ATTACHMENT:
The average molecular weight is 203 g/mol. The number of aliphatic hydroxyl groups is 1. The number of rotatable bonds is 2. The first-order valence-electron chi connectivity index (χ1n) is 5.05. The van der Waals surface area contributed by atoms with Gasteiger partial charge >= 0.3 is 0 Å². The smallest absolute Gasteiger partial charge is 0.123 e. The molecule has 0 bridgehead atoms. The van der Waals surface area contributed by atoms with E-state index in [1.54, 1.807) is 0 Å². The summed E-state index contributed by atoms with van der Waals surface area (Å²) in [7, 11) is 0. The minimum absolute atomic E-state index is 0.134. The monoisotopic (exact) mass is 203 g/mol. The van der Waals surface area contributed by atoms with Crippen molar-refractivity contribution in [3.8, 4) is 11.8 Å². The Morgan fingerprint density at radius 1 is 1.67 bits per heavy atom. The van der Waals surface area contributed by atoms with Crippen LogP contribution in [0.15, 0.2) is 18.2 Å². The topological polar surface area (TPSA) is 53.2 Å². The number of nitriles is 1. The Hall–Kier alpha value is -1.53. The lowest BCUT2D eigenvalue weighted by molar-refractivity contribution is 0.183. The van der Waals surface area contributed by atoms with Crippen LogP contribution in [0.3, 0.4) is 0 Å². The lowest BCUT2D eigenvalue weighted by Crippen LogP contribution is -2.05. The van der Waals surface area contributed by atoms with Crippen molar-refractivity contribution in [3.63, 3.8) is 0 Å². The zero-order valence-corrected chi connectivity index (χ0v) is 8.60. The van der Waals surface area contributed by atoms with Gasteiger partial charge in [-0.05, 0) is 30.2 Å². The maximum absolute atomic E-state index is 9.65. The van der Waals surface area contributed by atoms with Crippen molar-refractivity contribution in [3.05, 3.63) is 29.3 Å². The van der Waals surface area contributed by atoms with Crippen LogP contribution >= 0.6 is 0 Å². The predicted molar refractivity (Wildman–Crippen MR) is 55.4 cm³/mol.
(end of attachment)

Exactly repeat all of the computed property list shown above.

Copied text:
The average molecular weight is 203 g/mol. The number of aliphatic hydroxyl groups is 1. The number of rotatable bonds is 2. The first-order valence-electron chi connectivity index (χ1n) is 5.05. The van der Waals surface area contributed by atoms with Gasteiger partial charge >= 0.3 is 0 Å². The smallest absolute Gasteiger partial charge is 0.123 e. The molecule has 0 bridgehead atoms. The van der Waals surface area contributed by atoms with E-state index in [1.54, 1.807) is 0 Å². The summed E-state index contributed by atoms with van der Waals surface area (Å²) in [7, 11) is 0. The minimum absolute atomic E-state index is 0.134. The monoisotopic (exact) mass is 203 g/mol. The van der Waals surface area contributed by atoms with Crippen molar-refractivity contribution in [3.8, 4) is 11.8 Å². The Morgan fingerprint density at radius 1 is 1.67 bits per heavy atom. The van der Waals surface area contributed by atoms with Crippen LogP contribution in [0.15, 0.2) is 18.2 Å². The topological polar surface area (TPSA) is 53.2 Å². The number of nitriles is 1. The Hall–Kier alpha value is -1.53. The lowest BCUT2D eigenvalue weighted by molar-refractivity contribution is 0.183. The van der Waals surface area contributed by atoms with Crippen LogP contribution in [0.3, 0.4) is 0 Å². The lowest BCUT2D eigenvalue weighted by Crippen LogP contribution is -2.05. The van der Waals surface area contributed by atoms with Crippen molar-refractivity contribution in [3.63, 3.8) is 0 Å². The zero-order valence-corrected chi connectivity index (χ0v) is 8.60. The van der Waals surface area contributed by atoms with Gasteiger partial charge in [-0.05, 0) is 30.2 Å². The maximum absolute atomic E-state index is 9.65. The van der Waals surface area contributed by atoms with Crippen molar-refractivity contribution in [3.05, 3.63) is 29.3 Å². The van der Waals surface area contributed by atoms with Crippen LogP contribution >= 0.6 is 0 Å². The predicted molar refractivity (Wildman–Crippen MR) is 55.4 cm³/mol.